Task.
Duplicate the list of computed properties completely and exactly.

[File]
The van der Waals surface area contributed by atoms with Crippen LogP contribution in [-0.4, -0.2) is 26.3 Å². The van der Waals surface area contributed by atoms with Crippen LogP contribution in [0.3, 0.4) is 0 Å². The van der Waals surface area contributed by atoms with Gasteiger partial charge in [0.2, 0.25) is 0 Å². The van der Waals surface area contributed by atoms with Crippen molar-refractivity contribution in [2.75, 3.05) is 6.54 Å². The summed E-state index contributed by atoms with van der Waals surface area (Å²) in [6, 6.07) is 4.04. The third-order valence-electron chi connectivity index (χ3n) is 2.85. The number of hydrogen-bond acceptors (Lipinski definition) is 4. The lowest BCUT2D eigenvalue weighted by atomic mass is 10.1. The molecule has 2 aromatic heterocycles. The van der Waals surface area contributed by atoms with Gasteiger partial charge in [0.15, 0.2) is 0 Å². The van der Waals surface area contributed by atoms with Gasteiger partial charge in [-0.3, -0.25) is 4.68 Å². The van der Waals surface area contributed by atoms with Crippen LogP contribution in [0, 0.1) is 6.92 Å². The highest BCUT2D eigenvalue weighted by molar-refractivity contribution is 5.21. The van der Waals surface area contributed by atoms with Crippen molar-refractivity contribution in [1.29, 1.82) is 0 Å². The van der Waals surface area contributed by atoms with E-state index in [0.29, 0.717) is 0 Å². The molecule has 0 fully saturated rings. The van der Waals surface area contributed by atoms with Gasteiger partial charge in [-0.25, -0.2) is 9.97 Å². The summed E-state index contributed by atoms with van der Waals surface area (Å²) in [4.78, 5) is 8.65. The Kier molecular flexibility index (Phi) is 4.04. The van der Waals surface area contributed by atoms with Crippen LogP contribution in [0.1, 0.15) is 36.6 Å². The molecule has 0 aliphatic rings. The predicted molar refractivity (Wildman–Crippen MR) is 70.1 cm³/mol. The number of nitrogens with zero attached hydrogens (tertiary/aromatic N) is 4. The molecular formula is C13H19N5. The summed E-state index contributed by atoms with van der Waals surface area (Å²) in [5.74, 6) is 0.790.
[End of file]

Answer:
The van der Waals surface area contributed by atoms with Crippen LogP contribution in [-0.4, -0.2) is 26.3 Å². The van der Waals surface area contributed by atoms with Crippen LogP contribution in [0.3, 0.4) is 0 Å². The van der Waals surface area contributed by atoms with Gasteiger partial charge in [0.2, 0.25) is 0 Å². The van der Waals surface area contributed by atoms with Crippen molar-refractivity contribution in [2.75, 3.05) is 6.54 Å². The summed E-state index contributed by atoms with van der Waals surface area (Å²) in [6, 6.07) is 4.04. The third-order valence-electron chi connectivity index (χ3n) is 2.85. The number of hydrogen-bond acceptors (Lipinski definition) is 4. The lowest BCUT2D eigenvalue weighted by atomic mass is 10.1. The molecule has 2 aromatic heterocycles. The van der Waals surface area contributed by atoms with Gasteiger partial charge in [0.15, 0.2) is 0 Å². The van der Waals surface area contributed by atoms with Gasteiger partial charge in [-0.3, -0.25) is 4.68 Å². The van der Waals surface area contributed by atoms with Crippen LogP contribution in [0, 0.1) is 6.92 Å². The highest BCUT2D eigenvalue weighted by molar-refractivity contribution is 5.21. The van der Waals surface area contributed by atoms with Crippen molar-refractivity contribution in [1.29, 1.82) is 0 Å². The van der Waals surface area contributed by atoms with E-state index in [0.29, 0.717) is 0 Å². The molecule has 0 fully saturated rings. The van der Waals surface area contributed by atoms with Gasteiger partial charge in [-0.25, -0.2) is 9.97 Å². The summed E-state index contributed by atoms with van der Waals surface area (Å²) in [4.78, 5) is 8.65. The Kier molecular flexibility index (Phi) is 4.04. The van der Waals surface area contributed by atoms with Crippen LogP contribution in [0.1, 0.15) is 36.6 Å². The molecule has 0 aliphatic rings. The predicted molar refractivity (Wildman–Crippen MR) is 70.1 cm³/mol. The number of nitrogens with zero attached hydrogens (tertiary/aromatic N) is 4. The molecular formula is C13H19N5. The summed E-state index contributed by atoms with van der Waals surface area (Å²) in [5.74, 6) is 0.790.